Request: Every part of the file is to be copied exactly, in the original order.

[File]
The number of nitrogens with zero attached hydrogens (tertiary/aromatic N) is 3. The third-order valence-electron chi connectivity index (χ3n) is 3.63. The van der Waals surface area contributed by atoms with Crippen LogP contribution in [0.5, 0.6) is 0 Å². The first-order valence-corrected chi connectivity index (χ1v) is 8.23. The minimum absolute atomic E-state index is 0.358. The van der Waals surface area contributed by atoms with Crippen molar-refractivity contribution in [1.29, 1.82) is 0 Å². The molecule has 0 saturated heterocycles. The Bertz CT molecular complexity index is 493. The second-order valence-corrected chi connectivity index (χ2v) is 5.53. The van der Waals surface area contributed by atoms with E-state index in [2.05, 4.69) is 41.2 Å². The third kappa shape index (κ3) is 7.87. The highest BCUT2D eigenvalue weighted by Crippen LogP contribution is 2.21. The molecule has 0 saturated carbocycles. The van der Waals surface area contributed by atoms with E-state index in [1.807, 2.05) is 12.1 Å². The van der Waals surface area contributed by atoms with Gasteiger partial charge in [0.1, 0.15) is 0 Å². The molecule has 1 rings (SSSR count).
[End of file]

The number of nitrogens with zero attached hydrogens (tertiary/aromatic N) is 3. The third-order valence-electron chi connectivity index (χ3n) is 3.63. The van der Waals surface area contributed by atoms with Crippen LogP contribution in [0.5, 0.6) is 0 Å². The first-order valence-corrected chi connectivity index (χ1v) is 8.23. The minimum absolute atomic E-state index is 0.358. The van der Waals surface area contributed by atoms with Crippen molar-refractivity contribution in [1.29, 1.82) is 0 Å². The molecule has 0 saturated heterocycles. The Bertz CT molecular complexity index is 493. The second-order valence-corrected chi connectivity index (χ2v) is 5.53. The van der Waals surface area contributed by atoms with E-state index in [2.05, 4.69) is 41.2 Å². The third kappa shape index (κ3) is 7.87. The highest BCUT2D eigenvalue weighted by Crippen LogP contribution is 2.21. The molecule has 0 saturated carbocycles. The van der Waals surface area contributed by atoms with E-state index in [1.807, 2.05) is 12.1 Å². The van der Waals surface area contributed by atoms with Gasteiger partial charge in [0.1, 0.15) is 0 Å². The molecule has 1 rings (SSSR count).